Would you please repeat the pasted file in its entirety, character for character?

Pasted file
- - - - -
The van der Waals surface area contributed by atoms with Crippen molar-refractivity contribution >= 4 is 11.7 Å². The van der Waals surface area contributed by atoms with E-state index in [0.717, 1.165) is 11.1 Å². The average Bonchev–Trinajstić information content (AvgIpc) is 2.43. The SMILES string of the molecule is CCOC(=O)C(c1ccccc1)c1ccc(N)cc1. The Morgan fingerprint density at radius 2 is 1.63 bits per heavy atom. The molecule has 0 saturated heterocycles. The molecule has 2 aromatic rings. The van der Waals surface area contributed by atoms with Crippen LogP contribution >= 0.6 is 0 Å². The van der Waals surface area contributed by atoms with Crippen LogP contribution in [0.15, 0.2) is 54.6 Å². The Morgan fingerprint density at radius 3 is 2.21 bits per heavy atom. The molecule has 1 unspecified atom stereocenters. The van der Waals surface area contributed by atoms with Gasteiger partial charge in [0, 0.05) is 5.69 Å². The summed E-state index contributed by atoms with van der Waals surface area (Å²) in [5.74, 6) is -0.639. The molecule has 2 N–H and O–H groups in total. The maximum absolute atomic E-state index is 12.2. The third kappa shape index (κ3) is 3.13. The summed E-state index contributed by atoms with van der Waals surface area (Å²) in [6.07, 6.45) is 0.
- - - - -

The van der Waals surface area contributed by atoms with Crippen molar-refractivity contribution >= 4 is 11.7 Å². The van der Waals surface area contributed by atoms with E-state index in [0.717, 1.165) is 11.1 Å². The average Bonchev–Trinajstić information content (AvgIpc) is 2.43. The SMILES string of the molecule is CCOC(=O)C(c1ccccc1)c1ccc(N)cc1. The Morgan fingerprint density at radius 2 is 1.63 bits per heavy atom. The molecule has 0 saturated heterocycles. The molecule has 2 aromatic rings. The van der Waals surface area contributed by atoms with Crippen LogP contribution >= 0.6 is 0 Å². The van der Waals surface area contributed by atoms with Crippen LogP contribution in [0.15, 0.2) is 54.6 Å². The Morgan fingerprint density at radius 3 is 2.21 bits per heavy atom. The molecule has 1 unspecified atom stereocenters. The van der Waals surface area contributed by atoms with Gasteiger partial charge in [0, 0.05) is 5.69 Å². The summed E-state index contributed by atoms with van der Waals surface area (Å²) in [5.74, 6) is -0.639. The molecule has 2 N–H and O–H groups in total. The maximum absolute atomic E-state index is 12.2. The third kappa shape index (κ3) is 3.13. The summed E-state index contributed by atoms with van der Waals surface area (Å²) in [6.07, 6.45) is 0.